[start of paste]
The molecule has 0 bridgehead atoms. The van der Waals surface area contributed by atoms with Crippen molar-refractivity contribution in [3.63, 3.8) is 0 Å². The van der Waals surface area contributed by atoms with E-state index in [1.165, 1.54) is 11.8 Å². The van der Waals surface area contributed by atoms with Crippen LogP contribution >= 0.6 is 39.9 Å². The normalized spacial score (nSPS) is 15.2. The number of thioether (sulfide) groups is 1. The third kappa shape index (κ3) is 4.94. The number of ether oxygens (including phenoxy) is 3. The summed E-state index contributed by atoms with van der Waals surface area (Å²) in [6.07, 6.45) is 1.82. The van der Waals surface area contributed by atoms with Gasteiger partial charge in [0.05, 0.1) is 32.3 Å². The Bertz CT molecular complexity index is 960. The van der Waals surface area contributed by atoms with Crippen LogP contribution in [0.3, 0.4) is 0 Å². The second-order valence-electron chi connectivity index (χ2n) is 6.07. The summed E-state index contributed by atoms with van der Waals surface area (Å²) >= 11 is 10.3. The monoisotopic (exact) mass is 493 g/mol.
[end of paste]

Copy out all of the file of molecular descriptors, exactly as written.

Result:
The molecule has 0 bridgehead atoms. The van der Waals surface area contributed by atoms with Crippen molar-refractivity contribution in [3.63, 3.8) is 0 Å². The van der Waals surface area contributed by atoms with E-state index in [1.165, 1.54) is 11.8 Å². The van der Waals surface area contributed by atoms with Crippen LogP contribution >= 0.6 is 39.9 Å². The normalized spacial score (nSPS) is 15.2. The number of thioether (sulfide) groups is 1. The third kappa shape index (κ3) is 4.94. The number of ether oxygens (including phenoxy) is 3. The summed E-state index contributed by atoms with van der Waals surface area (Å²) in [6.07, 6.45) is 1.82. The van der Waals surface area contributed by atoms with Gasteiger partial charge in [0.05, 0.1) is 32.3 Å². The Bertz CT molecular complexity index is 960. The van der Waals surface area contributed by atoms with Crippen LogP contribution in [0.3, 0.4) is 0 Å². The second-order valence-electron chi connectivity index (χ2n) is 6.07. The summed E-state index contributed by atoms with van der Waals surface area (Å²) >= 11 is 10.3. The monoisotopic (exact) mass is 493 g/mol.